The Vespa was my favourite ride in my salad days. From their inception, Vespa scooters have been known for their painted, pressed steel unibody which combines a complete cowling for the engine (enclosing the engine mechanism and concealing dirt or grease), a flat floorboard (providing foot protection), and a prominent front fairing (providing wind protection) into a structural unit.
Post World War II Italy, in light of its agreement to cessation of war activities with the Allies, had its aircraft industry severely restricted in both capability and capacity.
Piaggio emerged from the conflict with its Pontedera fighter plane plant demolished by bombing. Italy's crippled economy and the disastrous state of the roads did not assist in the re-development of the automobile markets. Enrico Piaggio, the son of Piaggio's founder Rinaldo Piaggio, decided to leave the aeronautical field in order to address Italy's urgent need for a modern and affordable mode of transportation for the masses.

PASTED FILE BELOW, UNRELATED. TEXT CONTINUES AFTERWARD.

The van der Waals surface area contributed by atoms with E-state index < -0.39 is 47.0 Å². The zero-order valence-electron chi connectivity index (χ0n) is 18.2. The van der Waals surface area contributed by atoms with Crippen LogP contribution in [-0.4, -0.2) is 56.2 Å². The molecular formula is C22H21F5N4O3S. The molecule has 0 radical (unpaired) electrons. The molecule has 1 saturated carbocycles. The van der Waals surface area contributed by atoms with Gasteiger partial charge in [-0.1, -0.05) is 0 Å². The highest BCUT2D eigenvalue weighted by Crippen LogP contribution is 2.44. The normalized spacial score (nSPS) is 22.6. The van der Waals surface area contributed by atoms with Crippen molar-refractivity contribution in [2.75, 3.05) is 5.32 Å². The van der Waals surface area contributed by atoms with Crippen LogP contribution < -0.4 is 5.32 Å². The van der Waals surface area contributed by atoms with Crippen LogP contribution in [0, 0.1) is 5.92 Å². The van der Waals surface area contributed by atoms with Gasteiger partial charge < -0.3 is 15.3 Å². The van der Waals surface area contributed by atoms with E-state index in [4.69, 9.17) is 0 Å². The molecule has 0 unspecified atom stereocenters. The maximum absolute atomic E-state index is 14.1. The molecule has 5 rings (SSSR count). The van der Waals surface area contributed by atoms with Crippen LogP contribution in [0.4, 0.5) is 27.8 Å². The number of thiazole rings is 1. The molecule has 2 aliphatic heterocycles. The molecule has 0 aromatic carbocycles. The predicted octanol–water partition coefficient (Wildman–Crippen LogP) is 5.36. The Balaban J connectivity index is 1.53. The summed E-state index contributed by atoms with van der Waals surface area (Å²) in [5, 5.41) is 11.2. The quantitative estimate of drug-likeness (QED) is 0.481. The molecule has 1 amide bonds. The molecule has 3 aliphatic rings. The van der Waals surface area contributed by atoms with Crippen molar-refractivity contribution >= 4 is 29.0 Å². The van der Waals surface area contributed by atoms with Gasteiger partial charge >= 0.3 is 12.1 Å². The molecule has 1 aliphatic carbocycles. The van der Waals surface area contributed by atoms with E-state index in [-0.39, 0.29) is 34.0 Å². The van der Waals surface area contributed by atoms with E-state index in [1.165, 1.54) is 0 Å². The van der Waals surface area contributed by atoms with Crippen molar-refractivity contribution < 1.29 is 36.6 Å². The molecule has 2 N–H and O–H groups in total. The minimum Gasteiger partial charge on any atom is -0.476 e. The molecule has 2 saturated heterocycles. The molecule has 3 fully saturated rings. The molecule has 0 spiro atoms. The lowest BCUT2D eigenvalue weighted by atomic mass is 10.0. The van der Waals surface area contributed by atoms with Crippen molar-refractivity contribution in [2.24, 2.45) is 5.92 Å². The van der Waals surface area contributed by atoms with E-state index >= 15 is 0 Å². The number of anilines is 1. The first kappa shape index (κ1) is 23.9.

The inspiration for the design of the Vespa dates back to Pre-World War II Cushman scooters made in Nebraska, USA. These olive green scooters were in Italy in large numbers, ordered originally by Washington as field transport for the Paratroops and Marines. The US military had used them to get around Nazi defense tactics of destroying roads and bridges in the Dolomites (a section of the Alps) and the Austrian border areas.
Thank you Cadence from Malaysia for this lovely card.